Hong Kong protesters seek support from G20 leaders over extradition law | World news


Thousands of people have flocked to an open area by the harbour front in the heart of Hong Kong’s central business district to continue the fight for the withdrawal of a controversial extradition law and to demand democracy.

The rally on Wednesday evening was aimed at keeping international attention on Hong Kong ahead of the G20 summit in Japan, where the Chinese president, Xi Jinping, and the US president, Donald Trump, are expected to meet later this week.

“Free Hong Kong, Democracy now, Withdraw the evil law,” chanted the crowds, most of whom were wearing black.

The crowds surrounded three sides of the City Hall, stretched to the nearby commercial tower Jardine House, filled up a three-storey car park and spilled over into a main waterfront thoroughfare.

At the end of the rally after 10pm, hundreds of protesters moved to demonstrate in front of the police headquarters in Wan Chai. They filled up the nearby streets and chanted “Shame on you” to protest against the police’s use of force to quell demonstrations earlier this month. Some used crowd control barriers to form a barricade between the front entrance of the police headquarters and the protesters.

Police used tear gas and rubber bullets to disperse hundreds of thousands occupying the main thoroughfares outside the government headquarters on 12 June, drawing condemnation from international rights groups.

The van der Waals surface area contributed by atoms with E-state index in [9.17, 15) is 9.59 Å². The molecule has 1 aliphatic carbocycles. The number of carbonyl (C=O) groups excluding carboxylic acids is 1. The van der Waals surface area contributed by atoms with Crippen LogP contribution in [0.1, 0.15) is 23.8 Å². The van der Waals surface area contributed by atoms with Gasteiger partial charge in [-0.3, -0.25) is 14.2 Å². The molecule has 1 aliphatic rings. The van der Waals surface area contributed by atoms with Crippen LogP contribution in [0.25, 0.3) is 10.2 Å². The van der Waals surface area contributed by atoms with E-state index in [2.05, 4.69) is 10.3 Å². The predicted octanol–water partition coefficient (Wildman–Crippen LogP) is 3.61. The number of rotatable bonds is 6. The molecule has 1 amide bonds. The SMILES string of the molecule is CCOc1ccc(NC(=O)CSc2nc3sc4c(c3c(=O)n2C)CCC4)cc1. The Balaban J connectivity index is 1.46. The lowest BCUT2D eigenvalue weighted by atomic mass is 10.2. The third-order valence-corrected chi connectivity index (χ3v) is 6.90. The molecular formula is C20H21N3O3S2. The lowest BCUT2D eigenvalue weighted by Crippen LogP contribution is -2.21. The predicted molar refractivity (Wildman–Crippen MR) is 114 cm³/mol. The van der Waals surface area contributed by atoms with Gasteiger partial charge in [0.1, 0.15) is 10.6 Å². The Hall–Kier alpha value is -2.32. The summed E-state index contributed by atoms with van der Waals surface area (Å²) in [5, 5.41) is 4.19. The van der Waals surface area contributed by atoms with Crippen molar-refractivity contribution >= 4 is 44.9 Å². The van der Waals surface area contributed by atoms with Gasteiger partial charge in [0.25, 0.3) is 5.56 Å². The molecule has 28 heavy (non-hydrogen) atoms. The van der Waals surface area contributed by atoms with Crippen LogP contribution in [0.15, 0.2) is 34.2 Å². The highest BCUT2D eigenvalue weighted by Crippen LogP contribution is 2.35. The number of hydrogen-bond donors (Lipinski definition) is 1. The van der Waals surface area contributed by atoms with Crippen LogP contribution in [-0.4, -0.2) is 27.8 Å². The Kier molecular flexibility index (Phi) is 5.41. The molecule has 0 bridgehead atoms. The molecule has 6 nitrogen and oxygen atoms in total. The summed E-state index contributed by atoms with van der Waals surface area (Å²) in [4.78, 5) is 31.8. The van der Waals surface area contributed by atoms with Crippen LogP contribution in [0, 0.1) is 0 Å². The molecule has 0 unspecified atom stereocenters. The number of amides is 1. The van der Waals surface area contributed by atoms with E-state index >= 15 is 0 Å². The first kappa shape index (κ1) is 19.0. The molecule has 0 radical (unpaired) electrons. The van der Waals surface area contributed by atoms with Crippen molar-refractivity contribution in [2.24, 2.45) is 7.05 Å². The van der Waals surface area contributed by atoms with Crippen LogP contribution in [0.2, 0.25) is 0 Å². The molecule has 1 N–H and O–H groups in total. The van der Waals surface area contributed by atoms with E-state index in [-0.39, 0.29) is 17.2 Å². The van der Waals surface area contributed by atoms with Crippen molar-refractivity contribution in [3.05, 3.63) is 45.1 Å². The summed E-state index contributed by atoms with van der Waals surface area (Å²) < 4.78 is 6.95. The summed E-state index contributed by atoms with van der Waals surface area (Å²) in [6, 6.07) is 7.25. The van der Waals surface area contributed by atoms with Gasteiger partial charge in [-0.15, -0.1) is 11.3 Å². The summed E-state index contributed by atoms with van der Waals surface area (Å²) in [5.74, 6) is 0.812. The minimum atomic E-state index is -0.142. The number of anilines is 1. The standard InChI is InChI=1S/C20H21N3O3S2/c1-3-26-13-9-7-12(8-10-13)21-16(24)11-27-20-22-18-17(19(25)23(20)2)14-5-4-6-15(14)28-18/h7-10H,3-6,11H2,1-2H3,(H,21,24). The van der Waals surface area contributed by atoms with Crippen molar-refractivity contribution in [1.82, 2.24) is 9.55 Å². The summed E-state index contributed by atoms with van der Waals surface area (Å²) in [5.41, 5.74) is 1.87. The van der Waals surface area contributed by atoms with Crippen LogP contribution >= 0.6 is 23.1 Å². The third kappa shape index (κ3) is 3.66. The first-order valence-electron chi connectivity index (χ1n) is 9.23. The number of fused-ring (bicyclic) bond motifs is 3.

Hong Kong has been rocked by its biggest political crisis in decades as millions have thronged to the streets this month to protest against a proposed law allowing for the extradition of individuals, including foreigners, to mainland China to stand trial.





Protesters gather as they rally against the controversial extradition bill in Hong Kong



Protesters gather as they rally against the controversial extradition bill in Hong Kong. Photograph: Anthony Wallace/AFP/Getty Images

Many in the rally said they were frustrated by the refusal of the Hong Kong chief executive, Carrie Lam, to meet their demands.

After earlier mass protests, Lam has suspended the controversial bill and apologised for the social disharmony caused, but stopped short of withdrawing it and condemning the police’s use of force.

“I want to let the world know that we won’t give up – we want democracy and freedom for Hong Kong,” said Alfred Liu, a trader in his 50s. “China is afraid of foreign pressure, but while it still needs Hong Kong, we must seize the opportunity to keep the pressure on.”

China has said it would not allow the G20 nations to discuss the Hong Kong issue at its summit.

A speaker on the stage told the protesters: “We must tell the whole world how Carrie Lam’s administration has betrayed us – they refused to withdraw the bill and used excessive violence. We’re here because we don’t want the Communist party’s puppet to represent us, right?” The crowd applauded and cheered.

Earlier in the day, hundreds marched to 19 foreign consulates to lobby international governments about the city’s political crisis ahead of the G20 summit. Many wore white T-shirts emblazoned with the message: “Liberate Hong Kong”, held up placards and chanted slogans: “Free Hong Kong”

On their arrival, protesters read out their petition letters before handing them to consulate officials.

“In desperation we seek your engagement and assistance to fight back against this authoritarian regime with us,” a protester read from a letter addressed to Trump.



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